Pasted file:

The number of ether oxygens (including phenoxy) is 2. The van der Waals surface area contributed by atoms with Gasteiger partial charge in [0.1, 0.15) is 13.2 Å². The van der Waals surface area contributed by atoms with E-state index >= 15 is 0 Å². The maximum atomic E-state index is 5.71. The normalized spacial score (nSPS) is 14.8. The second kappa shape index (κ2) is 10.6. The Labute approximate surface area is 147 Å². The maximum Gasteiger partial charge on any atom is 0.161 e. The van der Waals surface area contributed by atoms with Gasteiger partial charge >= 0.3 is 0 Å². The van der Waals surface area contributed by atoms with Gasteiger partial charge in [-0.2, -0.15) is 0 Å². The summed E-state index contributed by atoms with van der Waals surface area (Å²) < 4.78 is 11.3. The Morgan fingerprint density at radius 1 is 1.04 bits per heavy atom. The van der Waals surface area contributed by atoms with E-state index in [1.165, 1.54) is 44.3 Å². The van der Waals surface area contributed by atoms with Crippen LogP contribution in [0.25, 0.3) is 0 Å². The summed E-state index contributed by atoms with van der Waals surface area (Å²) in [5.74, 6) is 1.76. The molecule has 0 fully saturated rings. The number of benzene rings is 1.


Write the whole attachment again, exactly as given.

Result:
The number of ether oxygens (including phenoxy) is 2. The van der Waals surface area contributed by atoms with Gasteiger partial charge in [0.1, 0.15) is 13.2 Å². The van der Waals surface area contributed by atoms with E-state index >= 15 is 0 Å². The maximum atomic E-state index is 5.71. The normalized spacial score (nSPS) is 14.8. The second kappa shape index (κ2) is 10.6. The Labute approximate surface area is 147 Å². The maximum Gasteiger partial charge on any atom is 0.161 e. The van der Waals surface area contributed by atoms with Gasteiger partial charge >= 0.3 is 0 Å². The van der Waals surface area contributed by atoms with Gasteiger partial charge in [-0.2, -0.15) is 0 Å². The summed E-state index contributed by atoms with van der Waals surface area (Å²) < 4.78 is 11.3. The Morgan fingerprint density at radius 1 is 1.04 bits per heavy atom. The van der Waals surface area contributed by atoms with E-state index in [1.165, 1.54) is 44.3 Å². The van der Waals surface area contributed by atoms with Crippen LogP contribution in [0.25, 0.3) is 0 Å². The summed E-state index contributed by atoms with van der Waals surface area (Å²) in [5.74, 6) is 1.76. The molecule has 0 fully saturated rings. The number of benzene rings is 1.